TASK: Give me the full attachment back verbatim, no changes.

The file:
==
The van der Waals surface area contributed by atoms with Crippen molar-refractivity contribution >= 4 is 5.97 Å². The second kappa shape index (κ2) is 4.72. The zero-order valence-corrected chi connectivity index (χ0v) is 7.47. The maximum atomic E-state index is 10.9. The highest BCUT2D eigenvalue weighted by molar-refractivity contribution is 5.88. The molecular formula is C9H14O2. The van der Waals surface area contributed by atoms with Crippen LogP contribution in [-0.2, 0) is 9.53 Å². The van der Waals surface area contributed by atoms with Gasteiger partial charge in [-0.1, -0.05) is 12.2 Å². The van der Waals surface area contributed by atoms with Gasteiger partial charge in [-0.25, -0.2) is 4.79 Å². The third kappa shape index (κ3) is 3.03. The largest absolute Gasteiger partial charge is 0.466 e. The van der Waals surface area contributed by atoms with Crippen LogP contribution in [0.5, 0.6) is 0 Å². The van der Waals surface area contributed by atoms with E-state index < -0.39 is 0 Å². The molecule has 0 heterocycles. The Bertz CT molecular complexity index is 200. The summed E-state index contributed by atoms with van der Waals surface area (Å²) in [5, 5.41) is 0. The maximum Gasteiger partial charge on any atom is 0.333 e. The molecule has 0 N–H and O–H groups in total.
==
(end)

The van der Waals surface area contributed by atoms with Crippen molar-refractivity contribution >= 4 is 5.97 Å². The second kappa shape index (κ2) is 4.72. The zero-order valence-corrected chi connectivity index (χ0v) is 7.47. The maximum atomic E-state index is 10.9. The highest BCUT2D eigenvalue weighted by molar-refractivity contribution is 5.88. The molecular formula is C9H14O2. The van der Waals surface area contributed by atoms with Crippen LogP contribution in [-0.2, 0) is 9.53 Å². The van der Waals surface area contributed by atoms with Gasteiger partial charge in [-0.1, -0.05) is 12.2 Å². The van der Waals surface area contributed by atoms with Gasteiger partial charge in [-0.25, -0.2) is 4.79 Å². The third kappa shape index (κ3) is 3.03. The largest absolute Gasteiger partial charge is 0.466 e. The van der Waals surface area contributed by atoms with Crippen LogP contribution in [0.5, 0.6) is 0 Å². The van der Waals surface area contributed by atoms with E-state index < -0.39 is 0 Å². The molecule has 0 heterocycles. The Bertz CT molecular complexity index is 200. The summed E-state index contributed by atoms with van der Waals surface area (Å²) in [5, 5.41) is 0. The maximum Gasteiger partial charge on any atom is 0.333 e. The molecule has 0 N–H and O–H groups in total.